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Overview of Education & Training

Educational Attainment Breakdown for Adult Literacy, Remedial Education, and GED Teachers and Instructors
College or Higher 58.5%
Some College 27.2%
High School or Less 14.3%

Most Significant Source of Postsecondary Education or Training
Bachelor's degree
Source: U.S. Department of Labor


In-Depth Look at Education & Training

Nearly all programs require teachers to have at least a bachelor's degree, but some require a master's degree in adult education or ESOL instruction. Some States require teachers to have a public school teacher license or a license specifically for adult education teachers.

Education and training. In most States, adult education teachers need at least a bachelor's degree, although some programs prefer or require a master's degree. Programs may also prefer to hire those with teaching experience, especially with adults. Many colleges and universities offer master's degrees or graduate certificates in teaching adult education or ESOL, although some adult education programs offer classes or workshops on related topics relevant for their teachers. These include classes on teaching adults, using technology to teach, working with learners from a variety of cultures, and teaching adults with learning disabilities. ESOL teachers also should have courses or training in second-language acquisition theory and linguistics. In addition, knowledge of the citizenship and naturalization process may be useful. Knowledge of a second language is not necessary to teach ESOL students, but can be helpful in understanding the students' perspectives. GED teachers should know what is required to pass the GED and be able to instruct students in the subject matter.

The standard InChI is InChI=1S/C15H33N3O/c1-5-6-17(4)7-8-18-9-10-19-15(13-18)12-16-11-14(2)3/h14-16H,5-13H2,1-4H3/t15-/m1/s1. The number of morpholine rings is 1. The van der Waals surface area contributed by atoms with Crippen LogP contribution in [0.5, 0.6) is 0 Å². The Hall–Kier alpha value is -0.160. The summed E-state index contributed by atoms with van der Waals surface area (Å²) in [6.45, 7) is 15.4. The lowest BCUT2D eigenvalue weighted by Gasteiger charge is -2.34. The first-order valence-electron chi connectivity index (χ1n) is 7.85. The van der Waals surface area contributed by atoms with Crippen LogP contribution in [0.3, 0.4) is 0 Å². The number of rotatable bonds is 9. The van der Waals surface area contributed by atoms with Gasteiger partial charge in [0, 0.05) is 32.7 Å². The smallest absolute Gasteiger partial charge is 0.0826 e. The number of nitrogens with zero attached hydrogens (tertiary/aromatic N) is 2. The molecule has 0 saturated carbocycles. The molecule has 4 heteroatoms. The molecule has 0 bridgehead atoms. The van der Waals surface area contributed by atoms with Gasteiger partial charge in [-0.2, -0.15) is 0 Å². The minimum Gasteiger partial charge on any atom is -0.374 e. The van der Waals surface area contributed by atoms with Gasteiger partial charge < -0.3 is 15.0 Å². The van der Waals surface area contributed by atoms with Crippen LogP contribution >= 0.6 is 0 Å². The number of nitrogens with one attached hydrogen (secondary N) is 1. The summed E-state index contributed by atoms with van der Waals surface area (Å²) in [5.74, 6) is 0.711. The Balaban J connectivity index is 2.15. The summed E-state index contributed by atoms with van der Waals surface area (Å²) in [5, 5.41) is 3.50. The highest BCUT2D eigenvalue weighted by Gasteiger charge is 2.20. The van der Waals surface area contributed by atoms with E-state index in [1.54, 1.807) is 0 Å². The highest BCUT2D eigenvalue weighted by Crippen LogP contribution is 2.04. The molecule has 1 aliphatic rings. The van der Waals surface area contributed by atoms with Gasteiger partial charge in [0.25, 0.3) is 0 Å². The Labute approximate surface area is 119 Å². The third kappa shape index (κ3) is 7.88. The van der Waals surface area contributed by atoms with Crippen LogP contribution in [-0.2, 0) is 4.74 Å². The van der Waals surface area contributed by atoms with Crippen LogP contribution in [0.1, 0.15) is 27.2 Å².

Professional development among adult education and literacy teachers varies widely. Both part-time and full-time teachers are expected to participate in ongoing professional development activities in order to keep current on new developments in the field and to enhance skills already acquired. Each State's professional development system reflects the unique needs and organizational structure of that State. Attendance by teachers at professional development workshops and other activities is often outlined in State or local policy. Some teachers are able to access professional development activities through alternative delivery systems such as the Internet or distance learning.

Licensure. Many States require teachers in these programs to have some form of license if they are employed in a State or local government-run program. Some States have specific licenses for adult education teachers, while others require a public school teacher license. Requirements for a license typically consist of a bachelor's degree and completion of an approved teacher training program.

Other qualifications. Adult education and literacy teachers must have the ability to work with students who come from a variety of cultural, educational, and economic backgrounds. They must be understanding and respectful of their students' circumstances and be familiar with their concerns. All teachers, both paid and volunteer, should be able to communicate well and motivate their students.

Advancement. Opportunities for advancement for adult education and literacy teachers vary from State to State and program to program. Some part-time teachers are able to move into full-time teaching positions or program administrator positions, such as coordinator or director, when such vacancies occur. Others may decide to use their classroom experience to move into policy work at a nonprofit organization or with the local, State, or Federal Government to perform research or to write teaching materials.

Source: U.S. Department of Labor's Occupational Outlook Handbook

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